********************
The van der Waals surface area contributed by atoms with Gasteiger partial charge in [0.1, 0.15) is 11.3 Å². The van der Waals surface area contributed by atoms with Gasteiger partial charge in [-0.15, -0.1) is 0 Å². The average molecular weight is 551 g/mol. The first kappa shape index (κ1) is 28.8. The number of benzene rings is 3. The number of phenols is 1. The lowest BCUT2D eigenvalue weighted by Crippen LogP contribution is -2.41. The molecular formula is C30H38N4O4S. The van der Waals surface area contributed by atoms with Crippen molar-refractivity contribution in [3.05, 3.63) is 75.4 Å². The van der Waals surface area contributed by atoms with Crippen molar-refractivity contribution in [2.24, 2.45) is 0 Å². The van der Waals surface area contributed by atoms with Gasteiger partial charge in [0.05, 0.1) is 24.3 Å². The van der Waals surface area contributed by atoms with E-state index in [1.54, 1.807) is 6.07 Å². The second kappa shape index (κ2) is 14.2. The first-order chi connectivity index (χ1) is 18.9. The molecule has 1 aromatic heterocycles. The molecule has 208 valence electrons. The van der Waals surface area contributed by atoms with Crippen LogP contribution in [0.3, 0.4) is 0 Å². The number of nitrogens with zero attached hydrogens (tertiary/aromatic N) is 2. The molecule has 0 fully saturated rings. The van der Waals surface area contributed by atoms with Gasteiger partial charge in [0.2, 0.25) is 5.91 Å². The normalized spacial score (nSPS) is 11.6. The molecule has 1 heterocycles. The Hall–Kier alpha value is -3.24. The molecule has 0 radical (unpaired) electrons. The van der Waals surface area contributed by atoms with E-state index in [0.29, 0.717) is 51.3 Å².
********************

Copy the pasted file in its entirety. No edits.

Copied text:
The van der Waals surface area contributed by atoms with Gasteiger partial charge in [0.1, 0.15) is 11.3 Å². The van der Waals surface area contributed by atoms with Gasteiger partial charge in [-0.15, -0.1) is 0 Å². The average molecular weight is 551 g/mol. The first kappa shape index (κ1) is 28.8. The number of benzene rings is 3. The number of phenols is 1. The lowest BCUT2D eigenvalue weighted by Crippen LogP contribution is -2.41. The molecular formula is C30H38N4O4S. The van der Waals surface area contributed by atoms with Crippen molar-refractivity contribution in [3.05, 3.63) is 75.4 Å². The van der Waals surface area contributed by atoms with Crippen molar-refractivity contribution in [2.24, 2.45) is 0 Å². The van der Waals surface area contributed by atoms with Gasteiger partial charge in [0.05, 0.1) is 24.3 Å². The van der Waals surface area contributed by atoms with E-state index in [1.54, 1.807) is 6.07 Å². The second kappa shape index (κ2) is 14.2. The first-order chi connectivity index (χ1) is 18.9. The molecule has 1 aromatic heterocycles. The molecule has 208 valence electrons. The van der Waals surface area contributed by atoms with Crippen LogP contribution in [0.3, 0.4) is 0 Å². The number of nitrogens with zero attached hydrogens (tertiary/aromatic N) is 2. The molecule has 0 fully saturated rings. The van der Waals surface area contributed by atoms with Gasteiger partial charge in [0.2, 0.25) is 5.91 Å². The normalized spacial score (nSPS) is 11.6. The molecule has 1 heterocycles. The Hall–Kier alpha value is -3.24. The molecule has 0 radical (unpaired) electrons. The van der Waals surface area contributed by atoms with E-state index in [0.29, 0.717) is 51.3 Å².